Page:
Publication Date

5-2013

Committee Members

Mark Hamin - Chair, Karen Cullen - Member

Abstract

At the heart of every city and town is a downtown and a Main Street that not only serves as an economic engine, but defines the community, reflects its values, and acts as a living barometer of the state of the town. Downtown Economic Development is an essential component of any community's plan for prosperity and growth.

A once thriving mill town with a robust manufacturing industry, Ware Massachusetts is a bedroom community that today is made up of many industries, none of which present an obvious symbol or unifying identity for Ware the way manufacturing once did. That reality is especially reflected in Ware's downtown, which is dotted with vacant prime street-front commercial properties, and in which depressed rents create demand for commercial space only among a struggling retail industry, service providers, commercial office space and [for the most part] small breakfast/lunch eateries.

Research abounds on the components of robust downtown centers and the myriad of tools and techniques employed by individual municipalities to meet their goals and objectives for econ9mic growth and vitality. However, before Ware can construct such a strategy, it first needs to define what currently exists. This Masters Project assesses the current state-of-the-downtown in Ware, Massachusetts and provides data that can assist them in the construction of a strategy for downtown revitalization and long-term business development.

In January of 2013, a downtown boundary was drawn with the guidance of Ware's Town Planner and approval by the Ware Business and Civic Association. Using the guidance, primarily of Peg Barringer's fall 2012 workshop, "Economics of Downtown... Training Guide - Lessons in Retail Attraction & 10 Things You Can Do to Improve the Retail Mix Downtown", a strategy for data collection was developed to complete the first three steps to downtown revitalization, which include: Evaluating the Business Mix, Inventorying Vacancies and Collecting Market Information in order to lay the foundation for the eventual completion of the remaining 7 steps.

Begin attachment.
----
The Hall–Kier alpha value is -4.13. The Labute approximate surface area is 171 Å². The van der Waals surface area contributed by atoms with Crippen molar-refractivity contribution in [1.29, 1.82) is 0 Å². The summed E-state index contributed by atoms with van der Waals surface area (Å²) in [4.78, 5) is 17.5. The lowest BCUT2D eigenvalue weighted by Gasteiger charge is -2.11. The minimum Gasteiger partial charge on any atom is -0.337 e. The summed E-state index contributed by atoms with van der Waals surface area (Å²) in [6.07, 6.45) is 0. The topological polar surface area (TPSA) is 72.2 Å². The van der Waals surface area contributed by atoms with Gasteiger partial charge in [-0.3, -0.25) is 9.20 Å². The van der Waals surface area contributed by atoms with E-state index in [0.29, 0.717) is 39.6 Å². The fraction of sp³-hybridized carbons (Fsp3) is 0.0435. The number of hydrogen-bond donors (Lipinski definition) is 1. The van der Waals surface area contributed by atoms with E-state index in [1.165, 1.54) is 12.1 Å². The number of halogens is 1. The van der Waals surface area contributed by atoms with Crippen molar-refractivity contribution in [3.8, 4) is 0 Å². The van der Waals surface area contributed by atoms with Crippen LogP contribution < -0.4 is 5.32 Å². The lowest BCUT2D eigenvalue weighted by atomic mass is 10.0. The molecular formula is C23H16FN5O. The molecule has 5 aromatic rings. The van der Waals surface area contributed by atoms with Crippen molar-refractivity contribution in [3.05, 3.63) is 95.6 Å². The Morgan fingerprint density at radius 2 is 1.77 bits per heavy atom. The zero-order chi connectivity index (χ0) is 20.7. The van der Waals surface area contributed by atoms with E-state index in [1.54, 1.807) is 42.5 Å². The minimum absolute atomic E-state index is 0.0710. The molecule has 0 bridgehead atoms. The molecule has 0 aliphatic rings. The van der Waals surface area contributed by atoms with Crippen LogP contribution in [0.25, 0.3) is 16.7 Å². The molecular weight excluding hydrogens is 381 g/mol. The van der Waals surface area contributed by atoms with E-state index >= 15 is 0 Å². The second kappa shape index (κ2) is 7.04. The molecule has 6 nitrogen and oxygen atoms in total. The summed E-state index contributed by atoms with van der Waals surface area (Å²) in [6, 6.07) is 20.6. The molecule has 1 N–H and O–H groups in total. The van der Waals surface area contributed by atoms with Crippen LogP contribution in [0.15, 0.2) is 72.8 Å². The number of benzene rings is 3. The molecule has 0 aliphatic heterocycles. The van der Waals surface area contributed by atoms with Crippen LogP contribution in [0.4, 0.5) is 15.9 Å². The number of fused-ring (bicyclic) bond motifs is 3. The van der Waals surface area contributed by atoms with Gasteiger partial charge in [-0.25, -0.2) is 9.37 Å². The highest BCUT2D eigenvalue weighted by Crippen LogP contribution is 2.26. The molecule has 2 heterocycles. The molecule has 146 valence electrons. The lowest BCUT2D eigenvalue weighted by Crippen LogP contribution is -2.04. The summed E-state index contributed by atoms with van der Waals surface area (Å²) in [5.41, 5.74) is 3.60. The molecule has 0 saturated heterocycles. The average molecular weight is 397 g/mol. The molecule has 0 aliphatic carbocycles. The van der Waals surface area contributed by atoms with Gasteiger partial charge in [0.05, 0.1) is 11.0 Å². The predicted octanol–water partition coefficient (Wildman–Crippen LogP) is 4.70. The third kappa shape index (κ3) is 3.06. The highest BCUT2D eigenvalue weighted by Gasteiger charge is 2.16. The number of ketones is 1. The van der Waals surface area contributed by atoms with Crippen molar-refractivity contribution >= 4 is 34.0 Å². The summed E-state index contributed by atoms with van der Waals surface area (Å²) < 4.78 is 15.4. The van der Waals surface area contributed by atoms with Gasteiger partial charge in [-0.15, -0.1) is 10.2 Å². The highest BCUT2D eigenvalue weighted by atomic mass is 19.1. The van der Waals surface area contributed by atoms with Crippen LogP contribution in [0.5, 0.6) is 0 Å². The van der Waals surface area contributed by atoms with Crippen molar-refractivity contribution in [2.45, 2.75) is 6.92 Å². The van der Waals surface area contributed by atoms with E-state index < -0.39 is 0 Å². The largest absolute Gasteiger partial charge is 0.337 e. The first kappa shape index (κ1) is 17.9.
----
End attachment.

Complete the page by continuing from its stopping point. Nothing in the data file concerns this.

The strategy included the release of three surveys, a Business Census, a Commercial Properties Survey and a Customer Survey which were in the field for varying degrees of time between February 4, 2013 and Spril 26, 2013 and each had varying degrees of success.

The results reflect a weekday downtown that services a very specific demographic of people who regularly access the downtown. Offices disproportionately make up the businesses located there and visitors from 43 (mostly) surrounding towns across the three counties that Ware abuts access the downtown for these social services.

The recommendations provided propose the continued data collection of the business and commercial property owners information, the inclusion of the business and commercial property owners in the development of a downtown revitalization plan, the use of several state and local resources at Ware's disposal and need for a comprehensive market analysis of Ware's downtown.